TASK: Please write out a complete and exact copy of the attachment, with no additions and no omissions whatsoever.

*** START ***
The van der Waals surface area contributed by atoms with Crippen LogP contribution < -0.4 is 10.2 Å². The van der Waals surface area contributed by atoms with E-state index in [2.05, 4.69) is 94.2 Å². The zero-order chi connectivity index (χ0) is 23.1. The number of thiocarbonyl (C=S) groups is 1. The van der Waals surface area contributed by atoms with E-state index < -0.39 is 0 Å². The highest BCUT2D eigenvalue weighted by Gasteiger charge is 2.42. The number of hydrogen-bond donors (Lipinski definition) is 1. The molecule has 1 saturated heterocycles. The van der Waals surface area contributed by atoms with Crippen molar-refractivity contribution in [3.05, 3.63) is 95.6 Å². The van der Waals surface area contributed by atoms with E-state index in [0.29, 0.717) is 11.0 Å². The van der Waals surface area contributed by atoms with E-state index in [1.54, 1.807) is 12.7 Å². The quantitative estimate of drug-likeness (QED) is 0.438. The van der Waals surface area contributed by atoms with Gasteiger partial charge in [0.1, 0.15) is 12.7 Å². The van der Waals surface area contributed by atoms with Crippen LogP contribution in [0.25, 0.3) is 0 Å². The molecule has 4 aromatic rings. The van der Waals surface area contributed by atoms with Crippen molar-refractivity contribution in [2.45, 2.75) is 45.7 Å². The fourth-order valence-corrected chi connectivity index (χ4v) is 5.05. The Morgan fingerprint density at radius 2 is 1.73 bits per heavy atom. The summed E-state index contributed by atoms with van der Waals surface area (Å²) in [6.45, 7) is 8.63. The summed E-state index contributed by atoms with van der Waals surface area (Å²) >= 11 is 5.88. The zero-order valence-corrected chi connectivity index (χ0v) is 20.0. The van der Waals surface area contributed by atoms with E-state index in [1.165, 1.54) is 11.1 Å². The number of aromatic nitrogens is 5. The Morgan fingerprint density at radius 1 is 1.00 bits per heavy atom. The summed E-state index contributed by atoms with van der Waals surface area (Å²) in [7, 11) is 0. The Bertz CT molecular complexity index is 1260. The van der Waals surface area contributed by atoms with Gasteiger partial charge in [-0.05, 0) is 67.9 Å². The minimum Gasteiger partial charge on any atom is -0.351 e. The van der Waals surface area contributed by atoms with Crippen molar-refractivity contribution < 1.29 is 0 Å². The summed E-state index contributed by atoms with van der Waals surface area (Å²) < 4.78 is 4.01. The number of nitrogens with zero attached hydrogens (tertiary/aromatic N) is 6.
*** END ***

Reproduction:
The van der Waals surface area contributed by atoms with Crippen LogP contribution < -0.4 is 10.2 Å². The van der Waals surface area contributed by atoms with E-state index in [2.05, 4.69) is 94.2 Å². The zero-order chi connectivity index (χ0) is 23.1. The number of thiocarbonyl (C=S) groups is 1. The van der Waals surface area contributed by atoms with E-state index < -0.39 is 0 Å². The highest BCUT2D eigenvalue weighted by Gasteiger charge is 2.42. The number of hydrogen-bond donors (Lipinski definition) is 1. The molecule has 1 saturated heterocycles. The van der Waals surface area contributed by atoms with Crippen molar-refractivity contribution in [3.05, 3.63) is 95.6 Å². The van der Waals surface area contributed by atoms with E-state index in [0.29, 0.717) is 11.0 Å². The van der Waals surface area contributed by atoms with E-state index in [1.54, 1.807) is 12.7 Å². The quantitative estimate of drug-likeness (QED) is 0.438. The van der Waals surface area contributed by atoms with Gasteiger partial charge in [0.1, 0.15) is 12.7 Å². The van der Waals surface area contributed by atoms with Crippen LogP contribution in [0.25, 0.3) is 0 Å². The molecule has 4 aromatic rings. The van der Waals surface area contributed by atoms with Crippen molar-refractivity contribution in [2.45, 2.75) is 45.7 Å². The fourth-order valence-corrected chi connectivity index (χ4v) is 5.05. The Morgan fingerprint density at radius 2 is 1.73 bits per heavy atom. The summed E-state index contributed by atoms with van der Waals surface area (Å²) in [6.45, 7) is 8.63. The summed E-state index contributed by atoms with van der Waals surface area (Å²) >= 11 is 5.88. The zero-order valence-corrected chi connectivity index (χ0v) is 20.0. The van der Waals surface area contributed by atoms with E-state index in [1.165, 1.54) is 11.1 Å². The number of aromatic nitrogens is 5. The Morgan fingerprint density at radius 1 is 1.00 bits per heavy atom. The summed E-state index contributed by atoms with van der Waals surface area (Å²) in [7, 11) is 0. The Bertz CT molecular complexity index is 1260. The van der Waals surface area contributed by atoms with Gasteiger partial charge in [-0.05, 0) is 67.9 Å². The minimum Gasteiger partial charge on any atom is -0.351 e. The van der Waals surface area contributed by atoms with Crippen molar-refractivity contribution < 1.29 is 0 Å². The summed E-state index contributed by atoms with van der Waals surface area (Å²) < 4.78 is 4.01. The number of nitrogens with zero attached hydrogens (tertiary/aromatic N) is 6.